Mariano José de Larra – “El duelo” (1835)


Carlos was heir to a great fortune, but unlike the vast majority of cases, his fortune was the least of his excellent qualities. Women adored him. His parents adored him. He had received a superb education and was a man of fine character and considerable talents.

But unfortunately the greatest difference between idiots and men of talent is that the former group is far more likely to say stupid things, while the latter group is far more likely to do them: Carlos entered society, and soon enough he fell in love.

Carlos was a man of  imagination, and Men with imagination require women who are either very sensitive or very risque. Adela was undoubtedly one of the risque types: beautiful; and quite aware of it. Her parents had cultivated in her all the qualities that our society values: and society values the same types of qualities in a woman that in a rifle would be called range and in a hunter, skill: that is to say, they had raised Adela to be a perfect deadly weapon. at flirting she could outdo anyone; though not especially sensitive, she could still admirably fake the sentimentality without which it is impossible to conquer a man’s heart; she sang beautifully, she danced like a fainting woodland nymph, and she gazed at you with the eyes of a dying victim It was impossible not to adore her.

For Carlos, she was the truth amongst lies, heaven on earth. Her parents were ecstatic, he was a brilliant match, and so that which, without the involvement of the State would only have been a love affair, became instead a marriage. The transaction was complete.

Six months into their marriage, social custom demanded a certain level of detachment, for society finds nothing as ridiculous as a man who is overly attentive to his wife. Adela for her part was more than entertained by the world and its abundance of delightful young men. Until finally one young man proved impervious to her charms, and Adela, not accustomed to such slights, and now all the more determined to conquer, put her virtue at risk, as the saying goes. Carlos at first suspected and later confirmed. There was a scandal, everyone knew about it, and society demanded satisfaction. Carlos had to give it to them. He challenged Adela’s lover. The ground was chosen, the hour set, the signal given, the two shots fired at once, and Carlos fell to the ground. But his honor and his woman remained standing.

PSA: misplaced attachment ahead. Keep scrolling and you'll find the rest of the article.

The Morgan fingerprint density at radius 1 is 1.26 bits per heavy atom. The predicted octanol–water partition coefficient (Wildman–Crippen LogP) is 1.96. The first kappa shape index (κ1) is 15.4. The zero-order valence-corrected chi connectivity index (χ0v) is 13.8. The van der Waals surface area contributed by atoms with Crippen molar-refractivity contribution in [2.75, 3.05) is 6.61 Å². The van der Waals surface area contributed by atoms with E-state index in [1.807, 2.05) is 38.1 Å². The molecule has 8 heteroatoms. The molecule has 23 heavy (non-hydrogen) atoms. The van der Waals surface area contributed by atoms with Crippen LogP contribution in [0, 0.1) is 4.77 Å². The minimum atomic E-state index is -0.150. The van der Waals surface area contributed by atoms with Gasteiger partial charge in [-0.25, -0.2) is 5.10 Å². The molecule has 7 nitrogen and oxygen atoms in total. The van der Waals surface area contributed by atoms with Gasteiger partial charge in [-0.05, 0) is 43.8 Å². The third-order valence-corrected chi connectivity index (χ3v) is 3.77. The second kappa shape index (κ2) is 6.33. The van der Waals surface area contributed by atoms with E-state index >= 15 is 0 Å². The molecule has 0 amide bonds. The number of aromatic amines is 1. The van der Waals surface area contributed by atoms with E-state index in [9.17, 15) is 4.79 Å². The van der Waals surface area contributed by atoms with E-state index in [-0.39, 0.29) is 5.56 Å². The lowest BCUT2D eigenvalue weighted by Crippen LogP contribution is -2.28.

Excerpt (accompanied by Rossini’s overture to “The Barber of Seville”)

In this our enlightened century, one of the things that most obsesses the public is honor, an enigmatic concept that, in the sense in which we currently use it, is not encountered in any of the ancient texts. Our modern notion of honor is the child of the Middle Ages…and as our civilization has developed, honor has been redefined and perfected along with it to such an extent that these days there is not a single person who does not have honor, of a sort; every man is a man of honor.

In ancient times, times of great confusion and barbarism, when a man who, by exploiting  an advantage gained only through impudence or luck, humiliated someone else , he only humiliated himself, and without making a fuss about honor remained himself dishonored. Now it is the opposite case. If a low or vicious person offends you, YOU are the dishonored one. Someone slaps you in the face? Everyone will sneer at you, not at the person who slapped you. Someone offends your wife, your daughter, or your beloved? You are the one who no longer has honor. Has someone robbed you? You, being robbed, are now poor, and consequently without honor. The man who robbed you, and now is rich, is a man with honor. He drives about in your car and he is a decent man, a gentleman. You meanwhile  now go about on foot, you are just an ordinary bastard with no car. Ah, the marvels of progress!

Having no concept of this sort of honor, Ancient history does not contain a single example of a duel. When Agamemnon offended Achilles, Achilles enclosed himself within his tent; he did not go and demand satisfaction. The duel, in relation to the history of the world, is an invention of yesterday; it has taken us almost six thousand years to understand that when a man mistreats you, there is always a way to make amends for the damage done, and that way is to kill him.


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